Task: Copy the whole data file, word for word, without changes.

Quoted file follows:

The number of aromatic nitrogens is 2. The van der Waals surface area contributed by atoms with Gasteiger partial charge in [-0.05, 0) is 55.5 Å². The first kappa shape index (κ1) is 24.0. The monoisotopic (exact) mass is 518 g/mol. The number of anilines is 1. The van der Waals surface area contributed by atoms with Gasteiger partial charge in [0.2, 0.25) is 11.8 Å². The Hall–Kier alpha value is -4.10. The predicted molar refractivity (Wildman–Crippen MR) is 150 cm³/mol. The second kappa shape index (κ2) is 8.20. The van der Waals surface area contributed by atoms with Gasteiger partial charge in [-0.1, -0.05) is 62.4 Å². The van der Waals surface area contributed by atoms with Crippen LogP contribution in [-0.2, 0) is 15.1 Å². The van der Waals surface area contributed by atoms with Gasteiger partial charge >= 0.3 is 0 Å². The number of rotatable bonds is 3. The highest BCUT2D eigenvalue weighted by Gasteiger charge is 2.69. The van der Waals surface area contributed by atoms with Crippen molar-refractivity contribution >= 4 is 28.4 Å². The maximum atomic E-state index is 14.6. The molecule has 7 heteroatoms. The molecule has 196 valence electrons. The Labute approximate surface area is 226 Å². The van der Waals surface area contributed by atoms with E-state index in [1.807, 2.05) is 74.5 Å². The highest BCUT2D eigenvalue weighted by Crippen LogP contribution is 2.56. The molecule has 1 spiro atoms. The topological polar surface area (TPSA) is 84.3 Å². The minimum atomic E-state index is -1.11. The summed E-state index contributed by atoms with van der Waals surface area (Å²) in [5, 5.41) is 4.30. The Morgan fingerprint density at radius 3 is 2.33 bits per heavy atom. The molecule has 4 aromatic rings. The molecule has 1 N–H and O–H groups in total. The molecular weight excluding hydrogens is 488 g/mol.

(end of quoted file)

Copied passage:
The number of aromatic nitrogens is 2. The van der Waals surface area contributed by atoms with Gasteiger partial charge in [-0.05, 0) is 55.5 Å². The first kappa shape index (κ1) is 24.0. The monoisotopic (exact) mass is 518 g/mol. The number of anilines is 1. The van der Waals surface area contributed by atoms with Gasteiger partial charge in [0.2, 0.25) is 11.8 Å². The Hall–Kier alpha value is -4.10. The predicted molar refractivity (Wildman–Crippen MR) is 150 cm³/mol. The second kappa shape index (κ2) is 8.20. The van der Waals surface area contributed by atoms with Gasteiger partial charge in [-0.1, -0.05) is 62.4 Å². The van der Waals surface area contributed by atoms with Crippen LogP contribution in [-0.2, 0) is 15.1 Å². The van der Waals surface area contributed by atoms with Gasteiger partial charge >= 0.3 is 0 Å². The number of rotatable bonds is 3. The highest BCUT2D eigenvalue weighted by Gasteiger charge is 2.69. The van der Waals surface area contributed by atoms with Crippen molar-refractivity contribution >= 4 is 28.4 Å². The maximum atomic E-state index is 14.6. The molecule has 7 heteroatoms. The molecule has 196 valence electrons. The Labute approximate surface area is 226 Å². The van der Waals surface area contributed by atoms with E-state index in [1.807, 2.05) is 74.5 Å². The highest BCUT2D eigenvalue weighted by Crippen LogP contribution is 2.56. The molecule has 1 spiro atoms. The topological polar surface area (TPSA) is 84.3 Å². The minimum atomic E-state index is -1.11. The summed E-state index contributed by atoms with van der Waals surface area (Å²) in [5, 5.41) is 4.30. The Morgan fingerprint density at radius 3 is 2.33 bits per heavy atom. The molecule has 4 aromatic rings. The molecule has 1 N–H and O–H groups in total. The molecular weight excluding hydrogens is 488 g/mol.